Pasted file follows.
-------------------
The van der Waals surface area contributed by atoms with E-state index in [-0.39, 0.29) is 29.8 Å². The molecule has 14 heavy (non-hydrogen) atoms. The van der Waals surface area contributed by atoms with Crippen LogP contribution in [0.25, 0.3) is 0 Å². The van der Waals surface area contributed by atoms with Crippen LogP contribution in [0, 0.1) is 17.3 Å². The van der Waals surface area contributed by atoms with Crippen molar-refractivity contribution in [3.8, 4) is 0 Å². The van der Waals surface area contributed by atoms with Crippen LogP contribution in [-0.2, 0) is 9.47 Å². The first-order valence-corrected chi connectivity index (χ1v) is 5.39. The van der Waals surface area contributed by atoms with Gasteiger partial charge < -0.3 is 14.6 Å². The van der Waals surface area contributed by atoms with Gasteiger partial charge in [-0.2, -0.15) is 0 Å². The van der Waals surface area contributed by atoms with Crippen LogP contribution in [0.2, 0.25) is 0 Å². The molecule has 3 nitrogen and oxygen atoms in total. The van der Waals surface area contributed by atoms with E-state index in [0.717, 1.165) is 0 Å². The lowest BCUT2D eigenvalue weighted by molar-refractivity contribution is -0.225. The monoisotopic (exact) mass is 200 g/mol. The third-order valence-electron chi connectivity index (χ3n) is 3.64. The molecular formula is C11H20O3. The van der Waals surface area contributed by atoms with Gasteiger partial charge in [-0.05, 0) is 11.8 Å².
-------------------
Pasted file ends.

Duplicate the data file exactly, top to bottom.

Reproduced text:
The van der Waals surface area contributed by atoms with E-state index in [-0.39, 0.29) is 29.8 Å². The molecule has 14 heavy (non-hydrogen) atoms. The van der Waals surface area contributed by atoms with Crippen LogP contribution in [0.25, 0.3) is 0 Å². The van der Waals surface area contributed by atoms with Crippen LogP contribution in [0, 0.1) is 17.3 Å². The van der Waals surface area contributed by atoms with Crippen molar-refractivity contribution in [3.8, 4) is 0 Å². The van der Waals surface area contributed by atoms with Crippen LogP contribution in [-0.2, 0) is 9.47 Å². The first-order valence-corrected chi connectivity index (χ1v) is 5.39. The van der Waals surface area contributed by atoms with Gasteiger partial charge < -0.3 is 14.6 Å². The van der Waals surface area contributed by atoms with Gasteiger partial charge in [-0.2, -0.15) is 0 Å². The van der Waals surface area contributed by atoms with Crippen LogP contribution in [0.2, 0.25) is 0 Å². The molecule has 3 nitrogen and oxygen atoms in total. The van der Waals surface area contributed by atoms with E-state index in [0.717, 1.165) is 0 Å². The lowest BCUT2D eigenvalue weighted by molar-refractivity contribution is -0.225. The monoisotopic (exact) mass is 200 g/mol. The third-order valence-electron chi connectivity index (χ3n) is 3.64. The molecular formula is C11H20O3. The van der Waals surface area contributed by atoms with Gasteiger partial charge in [-0.05, 0) is 11.8 Å².